Steva La Cinghiala – Vocals
Frater Orion – Drums
The Cyborg – Bass and Vocals
Pater Blaurot – Organs and Synth
El Calaver – Guitar
The Red Witch – Performances
Horror and Heavy metal have always walked hand in hand. Both are often maligned and shunned by the mainstream, both delve into the dark corners of the human psyche, and both celebrate the fantastical and the macabre. With all this in mind Italy’s Deathless Legacy set about trying to occupy the same demented space as the likes of Alice Cooper, Rob Zombie and more recently The Murderdolls. Their debut album ‘Rise from the Grave’ is a raw, gothic, and gruesome affair that is happy to revel in some of horror’s more lurid corners and some of metal’s more theatrical ones. It is, at times, a bit simple minded and has a tendency to slip into gothic pantomime; but it has enough grotesque moments to be worth a listen.
It doesn’t hit the ground running and takes a couple of tracks to build up a bit of steam, and as such opener Will o’ The Wisp is a bit underwhelming. It’s not a bad song it just lacks the punch you would expect from an album opener. The same goes for Queen of Necrophilia which, despite its twisted subject matter, is not as colourful it sounds. However as we get to the rather eloquently titled Bow To The Porcelain Altar the band start to sound more comfortable. It’s a surprisingly catchy number that manages to stick in the head long after listening and is the first to suggest a more experimental creative edge.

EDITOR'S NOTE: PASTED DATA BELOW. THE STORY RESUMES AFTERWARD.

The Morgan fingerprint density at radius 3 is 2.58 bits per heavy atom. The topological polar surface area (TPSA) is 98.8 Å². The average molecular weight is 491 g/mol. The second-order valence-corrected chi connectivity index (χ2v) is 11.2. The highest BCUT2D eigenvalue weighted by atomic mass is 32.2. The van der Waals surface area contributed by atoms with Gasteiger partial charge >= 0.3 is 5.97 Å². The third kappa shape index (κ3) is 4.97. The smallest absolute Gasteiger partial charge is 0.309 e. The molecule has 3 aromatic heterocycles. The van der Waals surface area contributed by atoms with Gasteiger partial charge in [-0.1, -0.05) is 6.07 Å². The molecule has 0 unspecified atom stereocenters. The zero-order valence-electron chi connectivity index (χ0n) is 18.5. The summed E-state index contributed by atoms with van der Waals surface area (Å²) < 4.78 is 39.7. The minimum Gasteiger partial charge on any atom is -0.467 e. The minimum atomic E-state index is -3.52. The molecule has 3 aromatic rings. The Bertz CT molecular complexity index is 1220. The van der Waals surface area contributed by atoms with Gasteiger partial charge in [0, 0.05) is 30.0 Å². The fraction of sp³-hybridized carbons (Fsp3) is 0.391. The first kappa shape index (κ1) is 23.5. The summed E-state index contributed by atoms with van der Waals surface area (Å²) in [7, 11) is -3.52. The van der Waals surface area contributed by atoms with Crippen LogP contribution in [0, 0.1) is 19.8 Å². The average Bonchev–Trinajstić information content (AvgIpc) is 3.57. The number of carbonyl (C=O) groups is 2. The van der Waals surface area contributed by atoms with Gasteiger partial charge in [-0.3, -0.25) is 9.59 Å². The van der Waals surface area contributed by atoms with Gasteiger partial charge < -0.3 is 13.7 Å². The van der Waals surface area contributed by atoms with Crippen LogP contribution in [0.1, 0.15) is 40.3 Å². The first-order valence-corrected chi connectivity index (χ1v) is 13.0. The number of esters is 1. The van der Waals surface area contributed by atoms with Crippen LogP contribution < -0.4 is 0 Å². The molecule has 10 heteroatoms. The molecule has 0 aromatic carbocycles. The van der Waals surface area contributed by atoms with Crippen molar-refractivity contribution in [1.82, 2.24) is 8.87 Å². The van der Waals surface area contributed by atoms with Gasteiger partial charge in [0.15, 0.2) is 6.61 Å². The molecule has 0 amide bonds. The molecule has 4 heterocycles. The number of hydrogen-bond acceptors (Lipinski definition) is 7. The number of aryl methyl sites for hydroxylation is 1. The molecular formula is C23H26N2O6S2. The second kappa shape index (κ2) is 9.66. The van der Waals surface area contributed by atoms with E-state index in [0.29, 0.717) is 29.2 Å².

From here the album improves quite considerably and a more confident band begins to emerge. On the albums second half they take a few unusual turns with songs such as ‘Flamenco Del a Muerte’; a bizarre flamenco tinted song that shows the band are willing to step outside of their comfort zone. Admittedly, they are only dipping their toes in the waters at this point, and it isn’t 100% successful, but it is enough to hint that the band are willing to take a few risks and that there could be some really interesting work from them in the future.
Production here is very raw and the bands more epic ideas get lost in the mix, but it sometimes suits their delivery as well. With a punkier edge reminiscent of The Damned and more recently popularised by The Murderdolls the straightforward production often works in the bands favour giving the guitar a rusty edge and allowing Steva La Cinghiala’s spitting, throaty vocals the grit they deserve. So whilst it doesn’t have the bigger, more elaborate bombast of some of its influences, it does have a certain ruff edginess that suits its murderous subject matter.
Ultimately Rise from the Grave is the sound of a band taking their first steps out onto the stage, and from that perspective there is much to enjoy. It lacks enough personality to stand out in what is a very crowded market, but there is enough to suggest there will be bolder and more exciting things to come. So whilst it never enters the realms of its idols, it does loiter a little outside the doors.